Mental Health Conditions and the ADA

Mental healthIn many cases, making reasonable accommodations for employees’ physical conditions should seem straightforward enough.

Provide a hearing-impaired worker with the necessary phone equipment, for example. Allow a blind employee to bring his or her service dog to work. Lower the height of a wheelchair user’s desktop.

Addressing the needs of individuals with mental health conditions—which can be difficult to understand or even recognize—is a bit trickier for employers. Recent history gives us examples (like this one) of how organizations can run afoul of the American with Disabilities Act when dealing with mental health issues in the workplace.

This week, the U.S. Equal Employment Opportunity Commission issued a resource document it hopes will explain workplace protections and appropriate accommodations for employees and job applicants with mental health conditions under the ADA.

Judging by recent EEOC data, many employers could use some guidance in this area.

During fiscal year 2016, the organization resolved nearly 5,000 charges of discrimination based on mental health conditions, and obtained roughly $20 million for individuals with mental health conditions who were unlawfully denied employment and reasonable accommodations. And, EEOC charge data show that claims of discrimination based on mental health conditions are on the way up.

Depression, PTSD & Other Mental Health Conditions in the Workplace: Your Legal Rights is geared toward the individual employee, but can also be instructive for businesses. For instance, the document offers examples of possible accommodations to help individuals with mental health conditions perform their jobs, such as altering break and work schedules (scheduling work around therapy appointments, for example), providing quiet office space or devices that create a quiet work environment, making changes in supervisory methods and granting permission to work from home.

It also outlines scenarios in which employees or job applicants are allowed to keep a mental health condition private, and details situations that permit employers to ask medical questions, including queries surrounding mental health.

“Many people with common mental health conditions have important protections under the ADA,” said EEOC Chair Jenny R. Yang, in a statement. “Employers, job applicants and employees should know that mental health conditions are no different than physical health conditions under the law. In our recent outreach to veterans who have returned home with service-connected disabilities, we have seen the need to raise awareness about these issues. This resource document aims to clarify the protections that the ADA affords employees.”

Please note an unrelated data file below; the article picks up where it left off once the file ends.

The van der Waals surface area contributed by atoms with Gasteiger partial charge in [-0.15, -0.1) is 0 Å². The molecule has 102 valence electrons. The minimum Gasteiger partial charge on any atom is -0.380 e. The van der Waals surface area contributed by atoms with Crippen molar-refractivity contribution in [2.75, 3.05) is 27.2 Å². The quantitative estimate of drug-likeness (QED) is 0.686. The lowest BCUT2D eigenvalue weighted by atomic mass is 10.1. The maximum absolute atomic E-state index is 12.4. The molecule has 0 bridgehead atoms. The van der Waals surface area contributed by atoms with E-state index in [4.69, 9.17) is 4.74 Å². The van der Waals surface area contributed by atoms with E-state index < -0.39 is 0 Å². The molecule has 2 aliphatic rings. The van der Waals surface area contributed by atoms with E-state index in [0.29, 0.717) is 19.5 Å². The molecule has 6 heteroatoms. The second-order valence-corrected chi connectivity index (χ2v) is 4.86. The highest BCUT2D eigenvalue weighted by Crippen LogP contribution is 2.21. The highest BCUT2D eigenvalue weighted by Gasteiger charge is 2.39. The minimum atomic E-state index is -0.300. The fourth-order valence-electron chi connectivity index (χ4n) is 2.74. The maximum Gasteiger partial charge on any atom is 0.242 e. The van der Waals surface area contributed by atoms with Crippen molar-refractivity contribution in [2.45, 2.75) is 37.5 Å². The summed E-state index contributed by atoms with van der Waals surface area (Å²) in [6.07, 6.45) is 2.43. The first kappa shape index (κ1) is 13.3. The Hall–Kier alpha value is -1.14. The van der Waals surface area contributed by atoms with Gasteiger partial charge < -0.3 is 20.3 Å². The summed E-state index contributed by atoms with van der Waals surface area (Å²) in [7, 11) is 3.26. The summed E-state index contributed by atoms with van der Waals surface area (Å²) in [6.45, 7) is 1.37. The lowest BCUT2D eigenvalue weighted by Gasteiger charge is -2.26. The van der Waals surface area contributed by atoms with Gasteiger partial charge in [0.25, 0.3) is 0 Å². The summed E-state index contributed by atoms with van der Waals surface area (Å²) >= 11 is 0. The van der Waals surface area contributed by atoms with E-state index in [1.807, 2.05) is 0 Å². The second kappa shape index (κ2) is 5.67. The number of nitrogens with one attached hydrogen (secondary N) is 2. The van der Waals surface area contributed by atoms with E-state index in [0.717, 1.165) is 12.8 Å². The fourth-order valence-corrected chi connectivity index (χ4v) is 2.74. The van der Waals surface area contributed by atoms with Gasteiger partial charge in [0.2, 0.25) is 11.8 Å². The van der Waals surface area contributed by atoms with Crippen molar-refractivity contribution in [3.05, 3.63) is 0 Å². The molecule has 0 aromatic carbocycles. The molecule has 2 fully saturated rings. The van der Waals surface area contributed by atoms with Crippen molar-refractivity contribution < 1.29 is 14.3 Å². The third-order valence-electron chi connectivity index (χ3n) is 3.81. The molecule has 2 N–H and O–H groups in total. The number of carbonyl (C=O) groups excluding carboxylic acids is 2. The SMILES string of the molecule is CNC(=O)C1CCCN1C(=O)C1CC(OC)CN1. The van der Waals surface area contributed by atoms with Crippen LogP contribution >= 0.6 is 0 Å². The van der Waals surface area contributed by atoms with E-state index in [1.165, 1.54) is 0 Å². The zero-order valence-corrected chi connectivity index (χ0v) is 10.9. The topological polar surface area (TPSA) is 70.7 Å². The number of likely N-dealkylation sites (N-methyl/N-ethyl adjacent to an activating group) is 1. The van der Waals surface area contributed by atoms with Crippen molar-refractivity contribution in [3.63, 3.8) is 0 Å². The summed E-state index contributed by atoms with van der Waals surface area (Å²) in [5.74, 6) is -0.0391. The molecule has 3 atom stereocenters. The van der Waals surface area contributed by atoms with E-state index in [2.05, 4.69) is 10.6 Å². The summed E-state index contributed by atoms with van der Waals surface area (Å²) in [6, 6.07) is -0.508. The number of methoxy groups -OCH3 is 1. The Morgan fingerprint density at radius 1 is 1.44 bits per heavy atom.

Now THAT’s Honest Feedback

There’s a saying that people want the truth until they get it.

Consider the leadership team at the Pennsylvania Turnpike Commission, who might regret asking interchange manager Michael Stuban to fill out an exit survey on his last day before heading into retirement.

Stuban, who spent 35 years with the organization, offered his two cents and then some.

In a recent interview with The Philadelphia Daily News, Stuban described the “brutal” frankness with which he approached the online questionnaire.

“When they asked for an honest exit interview, I gave them one,” Stuban told the paper, with a bit of a laugh. “I sent it minutes before I officially retired.”

For what it’s worth, the 58-year-old Stuban wrote that he didn’t really want to retire just yet, and that he actually liked his job.

He may have enjoyed his work, but it seems he wasn’t so crazy about the people he worked for.

The “out of touch” executive-level managers at the helm of the “rudderless” agency, for instance, are “only looking out for themselves,” according to Stuban. He characterized the past five years at the commission as “terrible,” with “no morale” among employees.

These same co-workers were asked to take part in classes “where we were told we are not political,” wrote Stuban, who opined that the commission frequently hires incompetent employees “based on political connections,” according to the Daily News.

Stuban didn’t mince words when it came to the idea that corporate politics were not at work within the organization.

“That’s bulls—,” he wrote. “Jobs/promotions are filled by the politicians … it’s who you know, not what you know. Positions [are] created for people who are not qualified.”